The album was produced and conceived by label head Ivo Watts-Russell as a multi-format release, provided with its own music video, which I believe was either directed or produced (or both) by Vaughan Oliver from the label’s art collective, 23 Envelope. [As an aside, these videos partly influenced my decision to attend Emerson to study film. A lot of my shooting assignments look very similar in style and composition to the images you see in these videos. Granted, I did not become a filmmaker, but I did use these visual and aural ideas in my future writing.]
Side One starts off with the quirky, sample-heavy “Hot Doggie” by Colourbox, an oddball electronic group more known as being two fifths of MARRS (the band behind the 1987 surprise hit “Pump Up the Volume”). It’s a wonderful opening track, maybe a bit silly, but that was part of Colourbox’s charm: they were like listening to a Big Audio Dynamite clone that played a lot of soul music with just a hint of moody ambience.
Following up is This Mortal Coil, a loose label-wide collective put together by Watts-Russell to record unique covers of his favorite 70s folk songs as well as haunting originals. By this time they’d released two stellar albums, 1984’s It’ll End in Tears and 1986’s Filigree & Shadow, both which I highly suggest. “Acid, Bitter and Sad” is a bit scattered as a track, but its multi-part construction is actually quite similar to the feel of their albums as a whole; the different sections take you on a specific journey, leading you to the next section and sometimes cutting short and leaving you floating in midair.
The Wolfgang Press was one of 4AD’s earlier post-punk band signings (various members were in previous 4AD bands Mass and Rema-Rema) with a deconstructive, sometimes brutalist sound similar to The Birthday Party. “Cut the Tree” is one of their quieter songs but retains their trademark intensity.
Next up is Throwing Muses, then a recent signing (their self-titled debut had been released a year earlier) and one of their first non-UK bands. The Muses, like their labelmates Pixies, were from New England and frequently played the Boston club scene. “Fish” is a very good example of what an early Muses track sounds like: tight and tense, unsure of which direction it’s going in, yet somehow still catchy and amazing. Kristin Hersh’s lyrics are sometimes confrontational and frequently obscure (the album title comes from this song), but the emotions behind them were never hidden.
Side One ends with the first of two amazing tracks from Australian/UK/European band Dead Can Dance. “Frontier” (a demo of a track from their debut album) amazes on multiple levels, from Lisa Gerrard’s soaring vocals to Brendan Perry’s haunting counterpoint drone-hum to the hypnotic oil barrel percussion.
Side Two starts with the always lovely Cocteau Twins with “Crushed”, a gorgeous and uplifting track that features all the CT staples: Robin Guthrie’s chiming effects-laden guitar work, Simon Raymonde’s melodic bass, and Elizabeth Fraser’s unconventional singing style. If you love this track, you will most definitely love the rest of their work.
Following up is semi-instrumentalist band Dif Juz* with one of my favorite songs of the late 80s, “No Motion”. I’ve always used this song as a benchmark that I would love to hit in my own music playing and writing, though I highly doubt I’ll ever reach it. It’s one of the first examples of the experimental post-rock we hear nowadays from bands such as Mogwai and Godspeed You! Black Emperor. Their discography is criminally small but well worth checking out.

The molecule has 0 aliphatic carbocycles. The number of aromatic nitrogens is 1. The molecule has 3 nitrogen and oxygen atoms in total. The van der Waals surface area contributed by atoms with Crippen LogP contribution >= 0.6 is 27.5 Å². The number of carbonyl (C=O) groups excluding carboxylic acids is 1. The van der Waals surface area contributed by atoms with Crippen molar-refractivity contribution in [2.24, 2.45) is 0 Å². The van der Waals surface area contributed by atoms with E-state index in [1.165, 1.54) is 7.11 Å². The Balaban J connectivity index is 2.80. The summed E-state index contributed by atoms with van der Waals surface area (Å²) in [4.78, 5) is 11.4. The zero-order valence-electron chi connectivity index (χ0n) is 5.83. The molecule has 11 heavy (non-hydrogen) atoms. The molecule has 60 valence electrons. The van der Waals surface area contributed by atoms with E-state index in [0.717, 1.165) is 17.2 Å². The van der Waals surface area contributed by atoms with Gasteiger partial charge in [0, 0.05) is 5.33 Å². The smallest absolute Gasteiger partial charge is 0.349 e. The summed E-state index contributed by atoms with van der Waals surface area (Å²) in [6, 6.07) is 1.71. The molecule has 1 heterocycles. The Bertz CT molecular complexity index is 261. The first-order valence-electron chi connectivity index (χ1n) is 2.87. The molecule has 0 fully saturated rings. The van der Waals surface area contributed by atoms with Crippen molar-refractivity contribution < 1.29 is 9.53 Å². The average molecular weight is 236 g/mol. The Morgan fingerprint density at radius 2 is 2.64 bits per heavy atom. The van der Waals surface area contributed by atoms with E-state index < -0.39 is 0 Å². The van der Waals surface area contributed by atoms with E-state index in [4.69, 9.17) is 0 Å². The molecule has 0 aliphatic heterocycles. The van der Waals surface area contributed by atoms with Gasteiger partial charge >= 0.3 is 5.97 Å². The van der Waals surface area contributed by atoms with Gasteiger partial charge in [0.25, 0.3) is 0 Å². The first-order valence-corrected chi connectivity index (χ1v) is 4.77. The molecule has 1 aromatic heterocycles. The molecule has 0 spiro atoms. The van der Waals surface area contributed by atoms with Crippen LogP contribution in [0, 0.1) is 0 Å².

* – As an aside, I don’t think I’ve ever met anyone who knew how to correctly pronounce this band’s name. In my head it’s always been /diff jooz/, and there’s a fan theory that the j is silent it should sound like the word ‘diffuse’, but apparently according to Cocteau Twins’ Simon Raymonde, it is indeed /diff juzz/.
Clan of Xymox is one of the original darkwave bands that revel in their goth-like sound, maintaining that dark sound even when their style evolves from dark gloom to bright beauty. “Muscoviet Mosquito” (a much improved re-recording of an early EP track) is unrelenting in its speed and drive, even as singer Ronny Moorings meanders over the top. They would follow this a few years later with an amazing album called Twist of Shadows that did well even in the US.
Finishing up the album is the second Dead Can Dance track, “The Protagonist, and an extremely good example of their more orchestral-esque works (like 1987’s Within the Realm of a Dying Sun and 1988’s The Serpent’s Egg). Often DCD’s music isn’t so much about the melody as it is about the mood and the construction of the track; each attack and sustain is deliberate.
I believe I bought this cassette in late 1987, maybe early 1988, having heard a few of the tracks on 120 Minutes or on one of the college radio stations (I remember WAMH used to use part of “Frontier” for the background music of one of their PSAs about drug addiction). I’d heard of most of these bands but sadly had not owned anything from any of them. However, within a year I’d own most of the Cocteau Twins’ and Clan of Xymox’s discographies, a few of the Dead Can Dance albums (Within the Realm is still my favorite of theirs), and The Wolfgang Press’s 1992 album Queer would be one of my top favorite albums of that year. A few years back Colourbox released a box set of their entire recorded output, which I of course picked up. And every now and again I’ll pull this album back out and give it another listen. I’d be a long-time fan of 4AD mostly because of this album, even as it evolved and changed their signature sounds over the last few decades.